U.S. Job Market Running Out of Steam? It Depends

On Friday, we’ll get the latest update on the U.S. job market from the federal government. After a decidedly weak February in which employers added a paltry 20,000 new jobs to payrolls, what’s next for jobs and pay?

Here’s what our economists will be watching for in the March jobs report:

  • 142,000 new jobs added to payrolls in March;
  • Unemployment rate steady at 3.8 percent;
  • Average hourly wages up 3.1 percent;
  • Labor force participation down 0.1 percent to 63.1 percent.

Conventional wisdom is that the labor market is in solid shape. And there is a lot of wisdom in that assessment: The economy has added a robust 209,000 jobs per month on average over the past year, unemployment is at a 20-year low rate of 3.8 percent, and wages rose a healthy 3.4 percent last month.

However, after job gains fell alarmingly short of economists’ expectations last month—with employers adding just 20,000 new jobs—more analysts are asking: are there cracks starting to show in today’s economy?

There are plenty of reasons for analysts to wring their hands and worry about the nation’s economy. As we’ve noted before, investors just experienced the worst December for stock markets since the Great Depression, the longest-ever government shutdown in January and rising geopolitical uncertainty around trade with China in February. Combine that with lower GDP growth forecasts for 2019, a tax stimulus whose effects are fading, a recent inversion of the closely-watched yield curve, and Fed policymakers citing signs of a slowing economy and there are plenty of reasons to be concerned.

Do we see any signs of a slowdown in Glassdoor’s real-time job market data? Overall, the job market is in good shape. Hiring remains strong across the country, with nearly 6.5 million unique U.S. job postings open on Glassdoor as of March 25. That’s enough open jobs to hire every unemployed American today—there were 6.2 million unemployed workers in February—with more than 300,000 open jobs left to spare. And although pay growth was off to a slow start in 2019, our Local Pay Reports show salary gains resumed their upward march last month.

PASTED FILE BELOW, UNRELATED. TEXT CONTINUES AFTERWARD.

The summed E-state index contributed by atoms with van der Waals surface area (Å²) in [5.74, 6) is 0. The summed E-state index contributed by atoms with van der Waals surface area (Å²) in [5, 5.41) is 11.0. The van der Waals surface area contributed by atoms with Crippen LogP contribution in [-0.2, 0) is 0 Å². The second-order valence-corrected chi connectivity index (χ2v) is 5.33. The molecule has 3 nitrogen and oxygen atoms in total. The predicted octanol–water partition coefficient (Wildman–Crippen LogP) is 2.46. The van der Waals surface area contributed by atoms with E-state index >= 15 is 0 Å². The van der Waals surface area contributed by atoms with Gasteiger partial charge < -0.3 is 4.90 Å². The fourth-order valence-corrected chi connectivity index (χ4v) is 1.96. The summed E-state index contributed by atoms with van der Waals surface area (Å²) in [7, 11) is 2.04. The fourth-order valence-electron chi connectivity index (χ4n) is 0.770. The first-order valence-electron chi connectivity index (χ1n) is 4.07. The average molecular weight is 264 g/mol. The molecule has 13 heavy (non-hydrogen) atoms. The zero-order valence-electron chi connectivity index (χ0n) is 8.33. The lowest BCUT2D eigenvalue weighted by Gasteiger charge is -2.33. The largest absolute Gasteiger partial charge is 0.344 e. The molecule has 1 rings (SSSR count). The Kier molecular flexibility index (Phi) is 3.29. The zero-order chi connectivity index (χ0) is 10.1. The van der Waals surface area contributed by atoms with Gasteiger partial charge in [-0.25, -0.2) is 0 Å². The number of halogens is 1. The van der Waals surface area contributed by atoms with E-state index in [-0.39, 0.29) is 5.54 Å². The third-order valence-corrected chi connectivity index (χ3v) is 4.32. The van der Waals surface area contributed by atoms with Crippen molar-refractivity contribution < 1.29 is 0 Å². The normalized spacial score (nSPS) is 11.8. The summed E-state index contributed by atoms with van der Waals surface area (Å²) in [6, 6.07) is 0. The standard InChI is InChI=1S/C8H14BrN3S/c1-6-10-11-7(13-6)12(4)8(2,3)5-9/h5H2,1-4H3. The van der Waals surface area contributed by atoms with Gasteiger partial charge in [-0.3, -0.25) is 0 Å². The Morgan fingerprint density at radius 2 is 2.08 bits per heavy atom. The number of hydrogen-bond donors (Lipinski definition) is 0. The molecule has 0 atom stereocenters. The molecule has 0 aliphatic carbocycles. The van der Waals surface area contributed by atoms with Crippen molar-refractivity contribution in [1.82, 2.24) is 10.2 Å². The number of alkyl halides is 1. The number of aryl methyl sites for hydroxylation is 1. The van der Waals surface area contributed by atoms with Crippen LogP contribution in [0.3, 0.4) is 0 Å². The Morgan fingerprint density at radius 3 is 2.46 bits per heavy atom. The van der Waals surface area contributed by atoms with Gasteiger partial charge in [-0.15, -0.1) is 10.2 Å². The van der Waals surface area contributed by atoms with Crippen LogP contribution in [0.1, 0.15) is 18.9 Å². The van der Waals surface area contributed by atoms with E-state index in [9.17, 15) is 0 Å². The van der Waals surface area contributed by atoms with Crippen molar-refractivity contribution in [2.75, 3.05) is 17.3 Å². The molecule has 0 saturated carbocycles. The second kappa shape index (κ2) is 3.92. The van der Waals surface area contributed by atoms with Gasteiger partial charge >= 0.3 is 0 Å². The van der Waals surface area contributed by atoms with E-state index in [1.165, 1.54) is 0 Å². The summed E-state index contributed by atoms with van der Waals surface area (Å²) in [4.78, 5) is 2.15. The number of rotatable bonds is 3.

However, beneath the overall average there are reasons to be concerned. Hiring on Glassdoor is clearly off to a slower-than-usual start in 2019, a potentially worrisome trend that’s worth watching in the coming months.

Online job postings usually rise rapidly in January, February and March in the wake of the holiday season, when employers return to hiring after holiday vacations. However, this year job postings on Glassdoor have been essentially flat, possibly an early sign of jobs reports to come.

In the figure below, we show growth in online job postings during the first three months of the year over the past several years. There usually is a drop in job postings in December, as employers put hiring on hold for the holidays, followed by a surge in the new year. Job postings on Glassdoor typically grow 5 to 15 percent from January to March.

By contrast, job postings are up less than one percent so far in 2019—0.9 percent growth. For comparison, job postings were up a robust 13.2 percent during the same period last year, and up 4.7 percent and 14.6 percent in 2017 and 2016, respectively.

What’s causing the slowdown in online job postings? One way of tackling that question is to look at which industries are pulling down the trend. The table below shows online job trends for a few of the largest sectors that dominate hiring on Glassdoor today. If there’s really a slowdown in hiring, we should see it in these sectors.

Since January, there have been notable declines in job postings in health care (-4.0 percent), financial services (-4.9 percent), retail (-2.6 percent), and restaurants and food services (-2.7 percent). Those drops have helped pull down overall job postings this year. By contrast, hiring is relatively strong in business and professional services (+3.1 percent)—although still well below gains typical in most years—while manufacturing postings have been essentially flat (+0.1 percent).

Growth in Online Job Postings on Glassdoor by Sector, January – March 2019

January March % Change
Health Care 1,012,236 971,697 -4.0%
Retail 787,223 766,731 -2.6%
Business and Professional Services 722,245 744,587 3.1%
Restaurants and Food Services 521,219 507,172 -2.7%
Manufacturing 264,567 264,907 0.1%
Financial Services 153,120 145,555 -4.9%

Source: Glassdoor Economic Research (www.glassdoor.com/research/)

So is the job market really slowing? For now, it’s probably too early to make broad conclusions. Based on trends we’re seeing on Glassdoor, the economy seems to be flashing a yellow warning light—but not a red emergency light as of March. We’re expecting to see moderate job gains in Friday’s BLS report, with little movement in the unemployment rate or wage growth.

As of the end of March, the economy will have been in an expansion for an astounding 117 months. That’s just three months short of the all-time record for longest U.S. expansion of 120 months, set in the 1990s. If the job market can march forward through the end of June, we’ll be in uncharted territory in terms of the length of time the American economy has gone without a recession. We’ll be eyeing the numbers closely as we approach that historic economic milestone.

To speak with Dr. Andrew Chamberlain or Daniel Zhao about this month’s jobs report or labor market trends, contact pr [at] glassdoor [dot] com. For the latest economics and labor market updates, subscribe to email alerts here and follow @adchamberlain and @danielbzhao.